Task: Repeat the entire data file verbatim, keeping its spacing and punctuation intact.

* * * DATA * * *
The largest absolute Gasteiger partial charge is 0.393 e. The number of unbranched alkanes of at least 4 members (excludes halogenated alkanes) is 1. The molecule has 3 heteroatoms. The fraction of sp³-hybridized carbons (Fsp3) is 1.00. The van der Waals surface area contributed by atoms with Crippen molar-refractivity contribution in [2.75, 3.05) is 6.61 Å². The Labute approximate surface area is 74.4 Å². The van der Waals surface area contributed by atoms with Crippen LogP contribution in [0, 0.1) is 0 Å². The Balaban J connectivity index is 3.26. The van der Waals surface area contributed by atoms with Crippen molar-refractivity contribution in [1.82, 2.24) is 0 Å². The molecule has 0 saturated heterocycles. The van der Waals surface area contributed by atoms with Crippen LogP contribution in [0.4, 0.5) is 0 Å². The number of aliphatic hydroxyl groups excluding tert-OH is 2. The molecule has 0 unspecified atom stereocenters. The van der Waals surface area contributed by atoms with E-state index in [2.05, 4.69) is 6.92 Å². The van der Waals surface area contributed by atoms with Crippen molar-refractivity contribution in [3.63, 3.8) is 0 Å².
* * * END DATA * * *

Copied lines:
The largest absolute Gasteiger partial charge is 0.393 e. The number of unbranched alkanes of at least 4 members (excludes halogenated alkanes) is 1. The molecule has 3 heteroatoms. The fraction of sp³-hybridized carbons (Fsp3) is 1.00. The van der Waals surface area contributed by atoms with Crippen molar-refractivity contribution in [2.75, 3.05) is 6.61 Å². The Labute approximate surface area is 74.4 Å². The van der Waals surface area contributed by atoms with Crippen LogP contribution in [0, 0.1) is 0 Å². The Balaban J connectivity index is 3.26. The van der Waals surface area contributed by atoms with Crippen molar-refractivity contribution in [1.82, 2.24) is 0 Å². The molecule has 0 saturated heterocycles. The van der Waals surface area contributed by atoms with Crippen LogP contribution in [0.4, 0.5) is 0 Å². The number of aliphatic hydroxyl groups excluding tert-OH is 2. The molecule has 0 unspecified atom stereocenters. The van der Waals surface area contributed by atoms with E-state index in [2.05, 4.69) is 6.92 Å². The van der Waals surface area contributed by atoms with Crippen molar-refractivity contribution in [3.63, 3.8) is 0 Å².